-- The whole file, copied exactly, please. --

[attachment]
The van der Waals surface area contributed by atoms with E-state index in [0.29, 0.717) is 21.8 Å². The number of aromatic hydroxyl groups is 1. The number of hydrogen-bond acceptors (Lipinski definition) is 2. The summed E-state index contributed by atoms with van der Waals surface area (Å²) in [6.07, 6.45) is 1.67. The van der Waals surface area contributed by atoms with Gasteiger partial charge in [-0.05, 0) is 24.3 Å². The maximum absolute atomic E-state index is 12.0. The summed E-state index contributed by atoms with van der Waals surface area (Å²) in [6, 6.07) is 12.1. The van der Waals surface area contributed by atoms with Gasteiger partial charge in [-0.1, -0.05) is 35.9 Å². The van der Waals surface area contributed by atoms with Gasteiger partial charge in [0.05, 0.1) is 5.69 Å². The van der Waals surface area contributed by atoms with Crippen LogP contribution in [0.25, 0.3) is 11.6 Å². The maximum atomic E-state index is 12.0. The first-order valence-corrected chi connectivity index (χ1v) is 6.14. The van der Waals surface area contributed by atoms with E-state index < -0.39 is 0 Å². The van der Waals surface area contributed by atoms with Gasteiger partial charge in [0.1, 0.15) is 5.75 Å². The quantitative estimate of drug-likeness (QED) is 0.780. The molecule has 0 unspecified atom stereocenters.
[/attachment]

The van der Waals surface area contributed by atoms with E-state index in [0.29, 0.717) is 21.8 Å². The number of aromatic hydroxyl groups is 1. The number of hydrogen-bond acceptors (Lipinski definition) is 2. The summed E-state index contributed by atoms with van der Waals surface area (Å²) in [6.07, 6.45) is 1.67. The van der Waals surface area contributed by atoms with Gasteiger partial charge in [-0.05, 0) is 24.3 Å². The maximum absolute atomic E-state index is 12.0. The summed E-state index contributed by atoms with van der Waals surface area (Å²) in [6, 6.07) is 12.1. The van der Waals surface area contributed by atoms with Gasteiger partial charge in [-0.1, -0.05) is 35.9 Å². The van der Waals surface area contributed by atoms with Gasteiger partial charge in [0.05, 0.1) is 5.69 Å². The van der Waals surface area contributed by atoms with Crippen LogP contribution in [0.25, 0.3) is 11.6 Å². The maximum atomic E-state index is 12.0. The first-order valence-corrected chi connectivity index (χ1v) is 6.14. The van der Waals surface area contributed by atoms with E-state index < -0.39 is 0 Å². The van der Waals surface area contributed by atoms with Gasteiger partial charge in [0.1, 0.15) is 5.75 Å². The quantitative estimate of drug-likeness (QED) is 0.780. The molecule has 0 unspecified atom stereocenters.